As the crowd was leaving, Nathan, that rascal pig, rolled onto his side and opened one eye. He was sorry to see everyone going so soon, but he felt proud of himself for having caused such a big fuss. He grunted happily and was soon sleeping again.
Charles was upset; he had been tricked not just once but two times by that mean pig.
“Miss Alice,” Charles said to the cow, “I’ve got an idea that might teach Nathan it’s not so funny to play tricks on us. Here’s what we’ll do.”
Miss Alice chuckled and said she would be happy to do her part.
“Oh, Nathan,” she called to the sleeping pig in a voice that sounded like the beginning of a new song. The porker raised his head. “Charles just told me how smart you are at counting kernels of corn,” she continued. “While I was in the tree house, I saw several ears of corn up there that the squirrels had hidden. Maybe you could show me how you can count those kernels.”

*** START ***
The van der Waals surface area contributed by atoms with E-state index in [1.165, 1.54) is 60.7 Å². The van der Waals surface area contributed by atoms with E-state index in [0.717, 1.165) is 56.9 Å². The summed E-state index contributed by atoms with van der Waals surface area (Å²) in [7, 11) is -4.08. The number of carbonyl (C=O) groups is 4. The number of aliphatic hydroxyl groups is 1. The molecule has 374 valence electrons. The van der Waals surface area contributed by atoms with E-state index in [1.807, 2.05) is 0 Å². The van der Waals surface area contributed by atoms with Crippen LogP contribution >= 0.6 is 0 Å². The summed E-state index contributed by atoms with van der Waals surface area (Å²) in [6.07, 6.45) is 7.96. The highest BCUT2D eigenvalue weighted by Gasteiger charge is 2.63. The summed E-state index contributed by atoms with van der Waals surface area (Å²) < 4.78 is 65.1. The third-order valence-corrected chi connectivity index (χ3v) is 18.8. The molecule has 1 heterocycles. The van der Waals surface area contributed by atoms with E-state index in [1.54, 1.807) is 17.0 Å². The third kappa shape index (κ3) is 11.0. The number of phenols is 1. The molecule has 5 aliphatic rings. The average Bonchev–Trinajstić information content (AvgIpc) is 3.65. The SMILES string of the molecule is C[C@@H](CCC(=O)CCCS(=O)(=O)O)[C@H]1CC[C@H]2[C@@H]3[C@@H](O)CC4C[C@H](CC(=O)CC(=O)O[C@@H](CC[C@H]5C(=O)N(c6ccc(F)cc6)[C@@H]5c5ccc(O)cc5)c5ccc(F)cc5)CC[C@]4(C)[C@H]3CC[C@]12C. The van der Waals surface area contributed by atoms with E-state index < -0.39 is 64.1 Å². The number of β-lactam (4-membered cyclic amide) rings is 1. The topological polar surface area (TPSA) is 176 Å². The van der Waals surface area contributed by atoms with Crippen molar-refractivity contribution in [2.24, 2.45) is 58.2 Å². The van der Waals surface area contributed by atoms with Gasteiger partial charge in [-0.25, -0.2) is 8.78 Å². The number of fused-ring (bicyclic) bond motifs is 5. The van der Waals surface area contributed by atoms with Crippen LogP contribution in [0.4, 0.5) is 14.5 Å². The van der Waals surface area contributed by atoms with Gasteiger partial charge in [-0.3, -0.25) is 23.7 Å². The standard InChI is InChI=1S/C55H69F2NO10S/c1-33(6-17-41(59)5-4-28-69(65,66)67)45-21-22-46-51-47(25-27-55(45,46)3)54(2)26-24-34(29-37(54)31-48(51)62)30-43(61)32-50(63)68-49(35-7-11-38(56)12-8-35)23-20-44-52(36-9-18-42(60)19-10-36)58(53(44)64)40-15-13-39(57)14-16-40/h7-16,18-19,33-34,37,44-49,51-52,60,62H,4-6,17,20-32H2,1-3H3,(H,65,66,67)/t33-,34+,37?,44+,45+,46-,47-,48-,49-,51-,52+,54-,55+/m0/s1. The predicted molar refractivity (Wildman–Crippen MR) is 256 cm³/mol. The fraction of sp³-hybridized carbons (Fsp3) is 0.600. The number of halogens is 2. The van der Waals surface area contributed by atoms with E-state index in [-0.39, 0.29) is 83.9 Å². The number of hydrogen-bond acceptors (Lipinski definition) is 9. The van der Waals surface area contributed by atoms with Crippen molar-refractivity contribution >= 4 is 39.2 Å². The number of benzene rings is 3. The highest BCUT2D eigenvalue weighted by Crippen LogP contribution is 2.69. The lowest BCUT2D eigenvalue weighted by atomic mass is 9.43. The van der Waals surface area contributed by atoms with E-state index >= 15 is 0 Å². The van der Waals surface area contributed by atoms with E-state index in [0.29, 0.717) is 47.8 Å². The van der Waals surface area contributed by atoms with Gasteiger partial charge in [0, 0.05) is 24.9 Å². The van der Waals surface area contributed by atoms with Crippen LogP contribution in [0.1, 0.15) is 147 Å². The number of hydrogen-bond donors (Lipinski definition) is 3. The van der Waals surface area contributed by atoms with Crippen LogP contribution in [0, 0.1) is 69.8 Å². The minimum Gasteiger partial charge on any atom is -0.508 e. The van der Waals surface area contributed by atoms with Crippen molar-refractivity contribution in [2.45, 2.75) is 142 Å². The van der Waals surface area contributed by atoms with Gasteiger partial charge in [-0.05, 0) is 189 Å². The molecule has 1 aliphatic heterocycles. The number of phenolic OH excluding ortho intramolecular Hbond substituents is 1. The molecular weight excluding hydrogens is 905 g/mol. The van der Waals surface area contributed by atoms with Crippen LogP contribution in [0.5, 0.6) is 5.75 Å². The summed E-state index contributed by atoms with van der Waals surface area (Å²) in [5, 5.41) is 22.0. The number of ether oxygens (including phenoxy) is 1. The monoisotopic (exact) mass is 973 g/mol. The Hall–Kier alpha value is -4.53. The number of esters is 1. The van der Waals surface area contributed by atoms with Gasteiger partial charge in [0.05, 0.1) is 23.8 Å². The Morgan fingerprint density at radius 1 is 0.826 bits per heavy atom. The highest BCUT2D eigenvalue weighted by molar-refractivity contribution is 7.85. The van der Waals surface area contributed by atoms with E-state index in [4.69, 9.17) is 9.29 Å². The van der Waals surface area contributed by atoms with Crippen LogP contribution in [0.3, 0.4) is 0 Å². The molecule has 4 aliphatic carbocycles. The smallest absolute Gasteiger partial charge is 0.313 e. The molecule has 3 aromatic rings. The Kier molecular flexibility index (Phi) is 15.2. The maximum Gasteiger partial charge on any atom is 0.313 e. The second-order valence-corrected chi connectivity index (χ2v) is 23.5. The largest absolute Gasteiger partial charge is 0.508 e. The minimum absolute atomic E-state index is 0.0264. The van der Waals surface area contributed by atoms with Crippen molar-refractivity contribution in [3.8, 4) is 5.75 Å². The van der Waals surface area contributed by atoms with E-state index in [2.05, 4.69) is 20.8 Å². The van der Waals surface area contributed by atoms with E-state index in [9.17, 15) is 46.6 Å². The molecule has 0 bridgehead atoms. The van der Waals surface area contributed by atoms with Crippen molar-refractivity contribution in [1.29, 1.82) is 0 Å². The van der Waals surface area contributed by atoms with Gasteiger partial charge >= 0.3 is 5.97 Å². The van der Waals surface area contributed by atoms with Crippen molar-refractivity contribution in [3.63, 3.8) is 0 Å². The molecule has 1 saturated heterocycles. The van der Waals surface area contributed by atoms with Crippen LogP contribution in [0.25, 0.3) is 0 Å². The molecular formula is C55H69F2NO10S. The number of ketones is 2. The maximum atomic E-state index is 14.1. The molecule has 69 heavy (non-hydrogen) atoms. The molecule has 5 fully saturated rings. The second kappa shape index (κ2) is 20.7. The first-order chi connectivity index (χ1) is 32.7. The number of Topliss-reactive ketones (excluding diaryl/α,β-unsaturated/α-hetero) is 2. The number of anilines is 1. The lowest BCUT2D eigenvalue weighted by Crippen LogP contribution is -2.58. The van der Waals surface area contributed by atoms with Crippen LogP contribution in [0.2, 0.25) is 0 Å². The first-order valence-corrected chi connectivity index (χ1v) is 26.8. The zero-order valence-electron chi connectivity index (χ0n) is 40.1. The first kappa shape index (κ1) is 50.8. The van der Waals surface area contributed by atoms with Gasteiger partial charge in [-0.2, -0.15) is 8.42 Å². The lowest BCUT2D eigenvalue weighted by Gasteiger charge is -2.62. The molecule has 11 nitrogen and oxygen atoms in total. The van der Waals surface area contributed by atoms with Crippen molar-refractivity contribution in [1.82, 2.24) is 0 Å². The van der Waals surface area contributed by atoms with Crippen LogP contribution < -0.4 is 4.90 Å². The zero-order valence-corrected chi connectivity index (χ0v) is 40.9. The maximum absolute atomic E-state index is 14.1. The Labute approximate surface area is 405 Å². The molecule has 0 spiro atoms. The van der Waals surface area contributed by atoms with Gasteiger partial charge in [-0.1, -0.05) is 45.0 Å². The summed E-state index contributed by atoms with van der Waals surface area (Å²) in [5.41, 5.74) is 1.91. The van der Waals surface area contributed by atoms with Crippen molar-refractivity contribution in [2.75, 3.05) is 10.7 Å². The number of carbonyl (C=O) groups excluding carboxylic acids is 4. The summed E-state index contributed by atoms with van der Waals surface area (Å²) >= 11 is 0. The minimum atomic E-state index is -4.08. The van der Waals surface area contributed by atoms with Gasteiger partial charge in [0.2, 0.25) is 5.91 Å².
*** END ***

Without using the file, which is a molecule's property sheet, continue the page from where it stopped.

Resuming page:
Nathan couldn’t believe what a great day he was having; not only were his tricks working perfectly, he was also being fed while the other animals were being fooled! Charles was already pulling the conveyor belt back over to the tree house. Nathan hopped on, smiling at how clever he was, licking his piggy lips at the thought of the dinner he would soon have.
As he stepped lightly from the conveyor belt into the tree house, he could hear the horse moving the machine away. That’s odd, he thought, but what was even odder was that he didn’t see any corn anywhere in the tree house. As he turned to ask Miss Alice where the corn was, he saw both the animals looking up at him. Miss Alice smiled and started singing “Goodnight Irene” while Charles gave out a big hearty horselaugh. They had tricked the naughty pig!
It was starting to get dark. Farmer Dan had already gone in for the night. No one would find Nathan in the tree house until the next day. He would spend the night alone, up a tree, and with nothing to eat. A big fat tear rolled down each cheek of the greedy pig. Just then a raindrop hit the end of his nose and another plopped right between his eyes.
Nathan started counting teardrops and raindrops. Oh, how he wished he had never told anyone he could count kernels of corn!